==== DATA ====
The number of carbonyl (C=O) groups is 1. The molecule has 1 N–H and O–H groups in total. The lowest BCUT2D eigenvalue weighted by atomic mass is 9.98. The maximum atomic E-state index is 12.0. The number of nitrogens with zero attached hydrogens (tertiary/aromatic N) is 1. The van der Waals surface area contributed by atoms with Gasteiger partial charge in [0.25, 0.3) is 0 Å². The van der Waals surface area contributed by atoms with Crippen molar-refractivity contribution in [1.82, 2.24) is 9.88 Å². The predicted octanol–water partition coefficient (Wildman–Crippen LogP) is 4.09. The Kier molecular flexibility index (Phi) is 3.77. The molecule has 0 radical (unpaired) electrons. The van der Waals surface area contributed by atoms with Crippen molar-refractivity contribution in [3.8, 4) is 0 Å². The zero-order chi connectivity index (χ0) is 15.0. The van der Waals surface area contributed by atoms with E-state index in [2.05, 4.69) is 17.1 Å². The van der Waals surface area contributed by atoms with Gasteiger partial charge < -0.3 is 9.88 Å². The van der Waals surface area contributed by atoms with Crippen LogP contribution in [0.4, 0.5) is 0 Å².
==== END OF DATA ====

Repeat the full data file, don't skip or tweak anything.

The number of carbonyl (C=O) groups is 1. The molecule has 1 N–H and O–H groups in total. The lowest BCUT2D eigenvalue weighted by atomic mass is 9.98. The maximum atomic E-state index is 12.0. The number of nitrogens with zero attached hydrogens (tertiary/aromatic N) is 1. The van der Waals surface area contributed by atoms with Gasteiger partial charge in [0.25, 0.3) is 0 Å². The van der Waals surface area contributed by atoms with Crippen molar-refractivity contribution in [1.82, 2.24) is 9.88 Å². The predicted octanol–water partition coefficient (Wildman–Crippen LogP) is 4.09. The Kier molecular flexibility index (Phi) is 3.77. The molecule has 0 radical (unpaired) electrons. The van der Waals surface area contributed by atoms with Crippen molar-refractivity contribution in [3.8, 4) is 0 Å². The zero-order chi connectivity index (χ0) is 15.0. The van der Waals surface area contributed by atoms with E-state index in [2.05, 4.69) is 17.1 Å². The van der Waals surface area contributed by atoms with Gasteiger partial charge < -0.3 is 9.88 Å². The van der Waals surface area contributed by atoms with Crippen LogP contribution in [0.4, 0.5) is 0 Å².